Category Archives: Technothriller blog

Blogs relating to the technothrillers

Genetically Engineering New Forms of Life

Want to know how to alter DNA to genetically engineer new forms of life?  Sounds like a new take on what we did in my thriller, A REMEDY FOR DEATH, but it’s actually Newsweek’s cover story.   

Author of the Newsweek article is Bryan Walsh. (Believe in giving credit where credit’s due, and writing this deserves credit!)

Right now I’ve got to run to an appointment; hopefully I’ll be back to make some points. But at least wanted to get this off to you to peruse over the weekend.

And if you time for even more perusing, please do check out my technothriller, A REMEDY FOR DEATH.

A REMEDY FOR DEATH, Human-Chimp Hybrids,  Chimeras, “Chimphumans”, and “Humanzeees”

Plot spoiler warning:  One plot-line in my scientific techno-thriller, A REMEDY FOR DEATH, touches upon the sensitive possibility of creating hybrids combining human and chimp cells and characteristics. But my post here won’t spoil the story, I promise. (Even though, by the way, a “Chimp Donnie appears in some of the scenes.)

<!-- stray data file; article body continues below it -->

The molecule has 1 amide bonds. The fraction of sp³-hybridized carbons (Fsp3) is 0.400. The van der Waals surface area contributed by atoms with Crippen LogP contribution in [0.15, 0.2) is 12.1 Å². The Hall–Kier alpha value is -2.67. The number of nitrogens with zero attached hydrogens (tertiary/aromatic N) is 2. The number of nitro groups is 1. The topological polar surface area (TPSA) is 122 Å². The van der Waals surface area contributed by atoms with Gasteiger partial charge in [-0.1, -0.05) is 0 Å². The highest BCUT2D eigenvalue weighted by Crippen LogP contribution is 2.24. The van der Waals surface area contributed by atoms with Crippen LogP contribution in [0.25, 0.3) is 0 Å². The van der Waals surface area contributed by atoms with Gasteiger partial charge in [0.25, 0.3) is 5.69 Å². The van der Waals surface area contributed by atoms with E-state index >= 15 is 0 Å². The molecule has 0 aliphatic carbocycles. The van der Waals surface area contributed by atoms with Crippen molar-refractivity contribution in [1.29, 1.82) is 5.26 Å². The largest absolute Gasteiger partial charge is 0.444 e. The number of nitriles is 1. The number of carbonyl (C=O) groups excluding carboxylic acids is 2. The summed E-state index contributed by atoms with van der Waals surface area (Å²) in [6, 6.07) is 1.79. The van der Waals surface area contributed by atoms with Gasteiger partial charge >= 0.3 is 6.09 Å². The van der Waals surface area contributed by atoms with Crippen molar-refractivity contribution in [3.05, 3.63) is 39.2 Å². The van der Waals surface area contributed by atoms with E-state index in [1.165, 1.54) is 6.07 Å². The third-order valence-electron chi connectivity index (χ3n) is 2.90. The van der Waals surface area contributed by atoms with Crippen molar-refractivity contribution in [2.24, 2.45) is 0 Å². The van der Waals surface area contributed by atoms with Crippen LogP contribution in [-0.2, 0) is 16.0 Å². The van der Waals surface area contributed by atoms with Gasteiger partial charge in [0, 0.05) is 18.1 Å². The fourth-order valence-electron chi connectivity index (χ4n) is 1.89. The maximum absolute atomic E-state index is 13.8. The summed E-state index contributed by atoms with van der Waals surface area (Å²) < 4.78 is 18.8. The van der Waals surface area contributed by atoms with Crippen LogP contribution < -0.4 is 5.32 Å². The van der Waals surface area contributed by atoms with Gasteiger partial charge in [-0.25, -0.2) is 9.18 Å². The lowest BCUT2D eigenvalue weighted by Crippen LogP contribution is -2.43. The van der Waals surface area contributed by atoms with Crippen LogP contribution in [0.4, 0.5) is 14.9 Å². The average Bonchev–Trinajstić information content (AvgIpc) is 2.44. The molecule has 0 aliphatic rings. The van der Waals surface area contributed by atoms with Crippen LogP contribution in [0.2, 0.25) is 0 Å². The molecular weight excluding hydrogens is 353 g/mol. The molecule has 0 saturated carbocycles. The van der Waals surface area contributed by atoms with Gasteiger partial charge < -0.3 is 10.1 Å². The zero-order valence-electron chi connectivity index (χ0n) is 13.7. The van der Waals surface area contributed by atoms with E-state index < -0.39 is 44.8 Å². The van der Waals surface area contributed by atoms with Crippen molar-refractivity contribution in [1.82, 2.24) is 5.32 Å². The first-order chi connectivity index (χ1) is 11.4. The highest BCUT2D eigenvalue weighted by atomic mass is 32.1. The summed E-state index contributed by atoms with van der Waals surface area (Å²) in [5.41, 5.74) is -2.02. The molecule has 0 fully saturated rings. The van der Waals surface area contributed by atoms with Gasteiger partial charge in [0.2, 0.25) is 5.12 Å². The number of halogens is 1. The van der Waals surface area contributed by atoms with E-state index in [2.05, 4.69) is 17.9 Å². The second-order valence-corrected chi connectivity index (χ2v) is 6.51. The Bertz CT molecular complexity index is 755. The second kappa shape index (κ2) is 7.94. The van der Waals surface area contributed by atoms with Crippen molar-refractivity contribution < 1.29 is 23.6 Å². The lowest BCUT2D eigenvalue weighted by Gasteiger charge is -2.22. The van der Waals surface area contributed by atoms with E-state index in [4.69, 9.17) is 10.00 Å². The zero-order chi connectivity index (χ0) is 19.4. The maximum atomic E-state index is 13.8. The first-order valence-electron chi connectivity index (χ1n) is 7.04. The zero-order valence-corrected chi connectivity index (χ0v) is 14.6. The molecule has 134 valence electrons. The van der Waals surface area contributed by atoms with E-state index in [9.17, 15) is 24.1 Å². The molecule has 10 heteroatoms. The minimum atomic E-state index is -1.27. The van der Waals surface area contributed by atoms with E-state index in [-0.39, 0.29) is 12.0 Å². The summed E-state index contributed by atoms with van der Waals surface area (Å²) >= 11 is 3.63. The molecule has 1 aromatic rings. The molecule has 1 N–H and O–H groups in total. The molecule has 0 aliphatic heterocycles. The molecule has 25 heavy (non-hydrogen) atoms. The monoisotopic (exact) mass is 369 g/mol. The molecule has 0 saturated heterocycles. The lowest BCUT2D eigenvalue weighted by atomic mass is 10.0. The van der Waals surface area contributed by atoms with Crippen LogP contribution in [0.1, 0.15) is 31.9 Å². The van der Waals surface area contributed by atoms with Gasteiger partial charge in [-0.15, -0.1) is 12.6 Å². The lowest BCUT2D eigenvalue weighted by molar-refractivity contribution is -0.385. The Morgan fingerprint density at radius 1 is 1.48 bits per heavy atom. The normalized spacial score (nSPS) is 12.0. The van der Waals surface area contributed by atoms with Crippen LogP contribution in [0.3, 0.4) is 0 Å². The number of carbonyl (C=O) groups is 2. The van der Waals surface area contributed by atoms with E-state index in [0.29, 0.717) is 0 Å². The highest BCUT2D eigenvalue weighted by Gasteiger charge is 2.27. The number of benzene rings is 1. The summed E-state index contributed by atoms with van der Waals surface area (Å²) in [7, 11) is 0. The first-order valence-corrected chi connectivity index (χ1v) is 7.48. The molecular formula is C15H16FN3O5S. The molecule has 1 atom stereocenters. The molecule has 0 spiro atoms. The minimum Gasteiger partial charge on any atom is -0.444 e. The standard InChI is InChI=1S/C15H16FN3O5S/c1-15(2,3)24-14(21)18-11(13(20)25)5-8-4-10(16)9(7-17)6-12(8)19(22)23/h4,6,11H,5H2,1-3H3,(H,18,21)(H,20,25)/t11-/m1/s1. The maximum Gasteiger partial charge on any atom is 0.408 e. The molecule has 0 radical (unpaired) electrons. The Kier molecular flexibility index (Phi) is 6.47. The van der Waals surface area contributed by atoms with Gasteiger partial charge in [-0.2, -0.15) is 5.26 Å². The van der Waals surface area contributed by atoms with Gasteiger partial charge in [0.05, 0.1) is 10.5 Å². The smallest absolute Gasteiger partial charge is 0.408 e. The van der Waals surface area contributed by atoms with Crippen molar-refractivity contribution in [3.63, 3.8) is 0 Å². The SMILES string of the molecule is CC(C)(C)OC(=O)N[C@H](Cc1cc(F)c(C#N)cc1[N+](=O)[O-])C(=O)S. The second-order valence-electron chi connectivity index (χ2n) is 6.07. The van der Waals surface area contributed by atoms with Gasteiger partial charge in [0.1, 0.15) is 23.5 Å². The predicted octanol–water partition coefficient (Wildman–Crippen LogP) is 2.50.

But now, in the “real world”, not the world of sci-fi–  Wait! Stop the presses! These days maybe there is scant to little difference between “real” science and “science fictionalizing” what is perhaps just round the corner—for good or bad.

Sorry for the interruption. As I was saying,  David Barash, emeritus professor of psychology at the University of Washington, explores some broader implications—and ethical dilemmas—in an article, “It’s Time to Make Human-Chimp Hybrids” in the magazine NAUTILUS.

Definitely worth reading, whether or not you come to agree with all of his in-favor arguments.

Usefully, early in the article, he clarifies the distinction hybrids and chimeras: “It is unclear whether my own imagined chimphuman will be a hybrid (produced by cross-fertilizing human and non-human gametes), or a chimera, created in a laboratory via techniques of genetic manipulation.”

He uses both “chimphuman” and “humanzee,” by the way.

(In fairness, I’d point out –possible plot-spoiler—that the method developed and being tested by Dr. Doug Daulby, lead character in A REMEDY FOR DEATH, suggests a third way of fusing humans and chimps. And hence brings its own unique ethical and legal issues.)